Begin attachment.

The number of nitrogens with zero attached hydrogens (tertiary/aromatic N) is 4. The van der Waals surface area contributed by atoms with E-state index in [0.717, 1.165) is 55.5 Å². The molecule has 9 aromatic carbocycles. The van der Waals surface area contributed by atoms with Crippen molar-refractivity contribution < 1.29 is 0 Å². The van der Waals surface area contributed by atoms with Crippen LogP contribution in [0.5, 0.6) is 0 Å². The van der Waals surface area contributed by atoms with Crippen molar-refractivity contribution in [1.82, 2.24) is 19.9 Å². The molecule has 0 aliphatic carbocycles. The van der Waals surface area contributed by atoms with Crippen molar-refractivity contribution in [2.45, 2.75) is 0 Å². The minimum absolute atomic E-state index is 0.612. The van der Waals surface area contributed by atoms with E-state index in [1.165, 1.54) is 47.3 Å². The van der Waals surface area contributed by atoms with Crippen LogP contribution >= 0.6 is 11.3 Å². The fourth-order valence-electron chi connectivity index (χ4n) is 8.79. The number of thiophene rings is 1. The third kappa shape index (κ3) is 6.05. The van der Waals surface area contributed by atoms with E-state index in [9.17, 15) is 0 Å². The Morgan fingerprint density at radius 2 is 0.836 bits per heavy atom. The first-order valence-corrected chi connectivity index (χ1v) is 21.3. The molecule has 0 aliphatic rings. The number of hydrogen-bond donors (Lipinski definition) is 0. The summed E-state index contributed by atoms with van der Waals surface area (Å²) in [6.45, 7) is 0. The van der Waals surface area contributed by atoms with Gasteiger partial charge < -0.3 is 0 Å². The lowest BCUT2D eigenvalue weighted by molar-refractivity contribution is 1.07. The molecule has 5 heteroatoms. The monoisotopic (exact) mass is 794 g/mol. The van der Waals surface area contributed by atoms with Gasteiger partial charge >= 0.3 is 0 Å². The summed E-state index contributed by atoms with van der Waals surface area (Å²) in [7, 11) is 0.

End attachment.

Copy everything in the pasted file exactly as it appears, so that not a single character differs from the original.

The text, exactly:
The number of nitrogens with zero attached hydrogens (tertiary/aromatic N) is 4. The van der Waals surface area contributed by atoms with E-state index in [0.717, 1.165) is 55.5 Å². The molecule has 9 aromatic carbocycles. The van der Waals surface area contributed by atoms with Crippen molar-refractivity contribution < 1.29 is 0 Å². The van der Waals surface area contributed by atoms with Crippen LogP contribution in [0.5, 0.6) is 0 Å². The van der Waals surface area contributed by atoms with Crippen molar-refractivity contribution in [1.82, 2.24) is 19.9 Å². The molecule has 0 aliphatic carbocycles. The van der Waals surface area contributed by atoms with Crippen molar-refractivity contribution in [2.45, 2.75) is 0 Å². The minimum absolute atomic E-state index is 0.612. The van der Waals surface area contributed by atoms with E-state index in [1.165, 1.54) is 47.3 Å². The van der Waals surface area contributed by atoms with Crippen LogP contribution >= 0.6 is 11.3 Å². The fourth-order valence-electron chi connectivity index (χ4n) is 8.79. The number of thiophene rings is 1. The third kappa shape index (κ3) is 6.05. The van der Waals surface area contributed by atoms with E-state index in [9.17, 15) is 0 Å². The Morgan fingerprint density at radius 2 is 0.836 bits per heavy atom. The first-order valence-corrected chi connectivity index (χ1v) is 21.3. The molecule has 0 aliphatic rings. The number of hydrogen-bond donors (Lipinski definition) is 0. The summed E-state index contributed by atoms with van der Waals surface area (Å²) in [6.45, 7) is 0. The van der Waals surface area contributed by atoms with Gasteiger partial charge < -0.3 is 0 Å². The lowest BCUT2D eigenvalue weighted by molar-refractivity contribution is 1.07. The molecule has 5 heteroatoms. The monoisotopic (exact) mass is 794 g/mol. The van der Waals surface area contributed by atoms with Gasteiger partial charge >= 0.3 is 0 Å². The summed E-state index contributed by atoms with van der Waals surface area (Å²) in [7, 11) is 0.